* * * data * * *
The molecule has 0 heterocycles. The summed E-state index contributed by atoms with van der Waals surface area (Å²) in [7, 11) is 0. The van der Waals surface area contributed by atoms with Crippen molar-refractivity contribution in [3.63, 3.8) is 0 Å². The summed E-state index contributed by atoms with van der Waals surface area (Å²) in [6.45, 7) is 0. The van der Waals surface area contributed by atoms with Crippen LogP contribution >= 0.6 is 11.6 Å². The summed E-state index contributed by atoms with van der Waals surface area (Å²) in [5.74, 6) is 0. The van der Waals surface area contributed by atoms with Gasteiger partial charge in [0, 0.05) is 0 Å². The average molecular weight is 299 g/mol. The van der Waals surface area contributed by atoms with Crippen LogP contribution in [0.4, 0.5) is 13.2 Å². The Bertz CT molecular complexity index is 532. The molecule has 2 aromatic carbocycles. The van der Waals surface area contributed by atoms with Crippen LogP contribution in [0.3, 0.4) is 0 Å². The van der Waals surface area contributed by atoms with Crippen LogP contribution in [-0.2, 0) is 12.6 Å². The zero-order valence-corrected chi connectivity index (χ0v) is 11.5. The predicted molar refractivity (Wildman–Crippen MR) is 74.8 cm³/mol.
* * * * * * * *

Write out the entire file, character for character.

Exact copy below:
The molecule has 0 heterocycles. The summed E-state index contributed by atoms with van der Waals surface area (Å²) in [7, 11) is 0. The van der Waals surface area contributed by atoms with Crippen molar-refractivity contribution in [3.63, 3.8) is 0 Å². The summed E-state index contributed by atoms with van der Waals surface area (Å²) in [6.45, 7) is 0. The van der Waals surface area contributed by atoms with Crippen LogP contribution >= 0.6 is 11.6 Å². The summed E-state index contributed by atoms with van der Waals surface area (Å²) in [5.74, 6) is 0. The van der Waals surface area contributed by atoms with Gasteiger partial charge in [0, 0.05) is 0 Å². The average molecular weight is 299 g/mol. The van der Waals surface area contributed by atoms with Crippen LogP contribution in [0.4, 0.5) is 13.2 Å². The Bertz CT molecular complexity index is 532. The molecule has 2 aromatic carbocycles. The van der Waals surface area contributed by atoms with Crippen LogP contribution in [0.3, 0.4) is 0 Å². The van der Waals surface area contributed by atoms with Crippen LogP contribution in [-0.2, 0) is 12.6 Å². The zero-order valence-corrected chi connectivity index (χ0v) is 11.5. The predicted molar refractivity (Wildman–Crippen MR) is 74.8 cm³/mol.